The American dream is the concept widely held in the United States of America, that through hard work, courage and determination one can achieve prosperity. These were the values of the original pioneers who crossed the American plains when Europeans first came to America. What the American dream has become is a question under constant discussion.
History of the American dream
The origin of the American dream stems from the departure in government and economics from the models of the Old World. This allowed unprecedented freedom, especially the possibility of dramatic upward social mobility. Additionally, from the Revolutionary War well into the later half of the nineteenth century, many of America's physical resources were unclaimed and often undiscovered, allowing the possibility of coming across a fortune through relatively little, but lucky investment in land or industry. The development of the Industrial Revolution defined the mineral and land wealth which was there in abundance, contrary to the environmental riches such as huge herds of bison and diversity of forests, for the original American Indians.
Many early Americans prospectors headed west of the Rocky Mountains to buy acres of cheap land in hopes of finding deposits of gold. The American dream was a driving factor not only in the Gold Rush of the mid to late 1800s, but also in the waves of immigration throughout that century and the following.
Impoverished western Europeans escaping the Irish potato famines in Ireland, the Highland clearances in Scotland and the aftermath of Napoleon in the rest of Europe came to America to escape a poor quality of life at home. They wanted to embrace the promise of financial security and constitutional freedom they had heard existed so widely in the United States.
A time of plenty
Nearing the twentieth century, major industrialist personalities became the new model of the American dream, many beginning life in the humblest of conditions but later controlling enormous corporations and fortunes. Perhaps most notable here were the great American capitalists Andrew Carnegie and John D. Rockefeller.
This acquisition of great wealth demonstrated that if you had talent, intelligence, and a willingness to work extremely hard you were guaranteed at least moderate success as a result.
The key difference here from the Old World societal structure is that the antiquated monarchies of Western Europe and their post-feudal economies actively oppressed the peasant class. They also required high levels of taxation which crippled development. America, however, was built by people who were consciously free of these constraints.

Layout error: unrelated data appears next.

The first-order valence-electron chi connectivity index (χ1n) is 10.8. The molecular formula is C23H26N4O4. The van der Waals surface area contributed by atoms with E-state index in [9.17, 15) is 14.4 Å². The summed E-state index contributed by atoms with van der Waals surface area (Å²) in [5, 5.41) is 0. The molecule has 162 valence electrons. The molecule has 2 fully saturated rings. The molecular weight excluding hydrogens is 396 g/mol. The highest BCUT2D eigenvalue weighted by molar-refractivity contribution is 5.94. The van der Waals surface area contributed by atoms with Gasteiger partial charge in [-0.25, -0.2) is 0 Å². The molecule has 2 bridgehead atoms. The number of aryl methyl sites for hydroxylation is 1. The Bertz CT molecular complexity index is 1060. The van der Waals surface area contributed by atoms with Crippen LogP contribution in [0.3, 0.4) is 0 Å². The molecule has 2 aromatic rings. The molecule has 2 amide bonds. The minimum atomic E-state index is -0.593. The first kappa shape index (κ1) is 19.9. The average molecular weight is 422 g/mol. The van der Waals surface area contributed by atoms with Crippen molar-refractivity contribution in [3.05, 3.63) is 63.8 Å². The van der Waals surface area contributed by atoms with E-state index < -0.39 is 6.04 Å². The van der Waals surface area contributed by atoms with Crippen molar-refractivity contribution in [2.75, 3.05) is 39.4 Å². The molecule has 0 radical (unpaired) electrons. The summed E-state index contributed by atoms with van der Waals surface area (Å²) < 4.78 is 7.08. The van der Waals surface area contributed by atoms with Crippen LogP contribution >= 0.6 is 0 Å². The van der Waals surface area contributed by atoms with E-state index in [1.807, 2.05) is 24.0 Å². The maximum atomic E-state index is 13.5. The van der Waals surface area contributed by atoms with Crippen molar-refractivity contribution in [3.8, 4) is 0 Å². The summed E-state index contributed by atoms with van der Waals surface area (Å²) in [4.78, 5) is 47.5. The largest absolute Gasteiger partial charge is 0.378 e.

There was a hope for egalitarianism. Martin Luther King invoked the American Dream in what is perhaps his most famous speech:
"Let us not wallow in the valley of despair, I say to you today, my friends. And so even though we face the difficulties of today and tomorrow, I still have a dream. It is a dream deeply rooted in the American dream." (I have a dream)
The American dream today
In the 20th century, the American dream had its challenges. The Depression caused widespread hardship during the Twenties and Thirties, and was almost a reverse of the dream for those directly affected. Racial instability did not disappear, and in some parts of the country racial violence was almost commonplace. There was concern about the undemocratic campaign carried on against suspected Communists.
Since the end of World War II, young American families have sought to live in relative bourgeois comfort in the suburbs that they built up. The possibility of great wealth has remained more of a distant dream in the recent century, while the widely held goal of home ownership, financial security, and civil and international stability have come to take the place of the common American dream in modern times. This was aided as a vision by the apparent winning of the Cold War.
The basic capitalistic virtues of hard work, intelligence and independence had been seen as the means to achieving this 'final' incarnation of the American dream.
The 9/11 attacks in America have put all of these achievements in a new light, and international and domestic stability is undergoing an upheaval at the present time. The sleeper is restless, but the American dream has not yet become a nightmare.
Criticism of the American dream
A skeptical view would say that the American dream was built on aggressive colonialism. The Civil War to promote Liberty could be seen to be undermined by the earlier displacement, dispossession and slaughter of the original inhabitants of the land: this amounts to genocide on a par with that which many immigrants came to these shores to escape. Some see parallels here with aspects of the Middle East situation today.
Other critics point out the falsity of the implied view that everyone can succeed and become rich if they only try hard enough. This view, it is said, penalises people who are poor and already penalised, and does not take into account individual levels of ability and potential.
There is widespread criticism of America's aggressive military, economic and foreign policies, failure to ratify ecological and human rights treaties, and apparent breaches of human rights, internally, see McCarthyism and externally, in response to attacks on her territories. (See Camp X-Ray and allegations of Allied use of torture (http://www.smh.com.au/articles/2004/05/02/1083436475631.html) in Abu Ghraib and other Iraqi prisons).
Some would link these alleged shortcomings to original problematic features of the expansion that produced and formed the country in the first place: possibly this could be extended to the problematic situations which the original pioneers were escaping in their home countries. Could we be seeing today the echoes of ancient conflicts and struggles which the American dream has failed to resolve?